Survey participants included tax directors, vice presidents of tax, chief tax officers, chief financial officers, controllers, treasurers, audit committee members and chairs, and board members and chairs.
Source: KPMG

In addition, the proposal says that tax authorities will be able to look back three years at similar types of transactions and disqualify debt treatment, says Frank. “The specific rules are fairly complex, but the upshot is there are a lot of inter-company transactions today that in the future will be re-characterized as equity.”

Companies need to also study the documentation requirements for transactions that will be recognized as debt and observe them closely, says Frank. “The expectation is rigor of process,” he says. Companies will be expected to contract inter-company loans similar to the way it might be done through a third-party bank.

“And once a loan is in place, you need to track the loans much more closely than today to demonstrate the loan is being repaid in accordance with the terms and conditions,” he says. The IRS will likely be looking to see if companies are undertaking collection efforts similar to those that might be seen with a third-party loan.

“The general rigor, discipline, formality of how inter-company loans are managed will be dramatically higher than it is today,” Frank says. Companies likely will have to invest in new staffing and resources to meet the documentation requirements, he believes. Failure to meet the documentation requirements opens the risk that tax authorities might treat it as equity.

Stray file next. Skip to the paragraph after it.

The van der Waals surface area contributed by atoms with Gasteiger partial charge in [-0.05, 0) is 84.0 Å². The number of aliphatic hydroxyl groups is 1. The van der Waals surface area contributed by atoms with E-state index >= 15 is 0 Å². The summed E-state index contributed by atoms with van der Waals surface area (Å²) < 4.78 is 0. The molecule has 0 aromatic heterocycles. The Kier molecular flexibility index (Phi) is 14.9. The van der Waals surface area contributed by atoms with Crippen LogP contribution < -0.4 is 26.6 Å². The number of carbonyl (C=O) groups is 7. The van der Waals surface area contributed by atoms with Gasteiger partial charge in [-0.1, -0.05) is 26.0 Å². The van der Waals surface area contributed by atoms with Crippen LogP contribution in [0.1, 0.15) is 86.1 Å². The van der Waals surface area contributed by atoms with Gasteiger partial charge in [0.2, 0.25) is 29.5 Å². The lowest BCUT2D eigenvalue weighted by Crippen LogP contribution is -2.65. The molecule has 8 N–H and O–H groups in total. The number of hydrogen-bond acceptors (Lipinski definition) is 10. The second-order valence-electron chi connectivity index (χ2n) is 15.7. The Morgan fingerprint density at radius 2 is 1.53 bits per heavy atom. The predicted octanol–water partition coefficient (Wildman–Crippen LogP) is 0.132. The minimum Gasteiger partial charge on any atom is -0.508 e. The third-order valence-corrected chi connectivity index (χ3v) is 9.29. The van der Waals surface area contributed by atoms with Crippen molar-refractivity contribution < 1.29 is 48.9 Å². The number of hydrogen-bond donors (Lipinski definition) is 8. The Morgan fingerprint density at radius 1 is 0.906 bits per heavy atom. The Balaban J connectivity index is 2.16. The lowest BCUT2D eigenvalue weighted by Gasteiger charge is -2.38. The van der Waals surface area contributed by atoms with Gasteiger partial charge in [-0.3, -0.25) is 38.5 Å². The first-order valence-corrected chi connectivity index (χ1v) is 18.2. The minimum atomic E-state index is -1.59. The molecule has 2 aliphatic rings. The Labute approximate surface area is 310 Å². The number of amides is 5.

Even cash-pooling structures could be nicked by the new rules, says Frank. Those are structures that enable related entities to pool or consolidate their accounts with financial institutions to optimize their positions. “These cash pools are underpinned by a series of inter-company loan agreements,” he says. “There is a belief or a possibility that these inter-company loan agreements could be characterized as equity.” Companies need to be prepared for that possibility, he says.

To further complicate matters, IRS audits and the legal controversies that surround those take years to work out, giving companies an even longer timeline of uncertainty over how the new rules might play out, says Jose Murillo, a member of EY’s national tax department focused on international tax.

“You’ll have people evaluating these transactions and looking at these things with hindsight,” he says. “With the uncertainty that is created, we may not know what the right treatment is until many years later. That is complexity on the administrative side that just hasn’t existed.”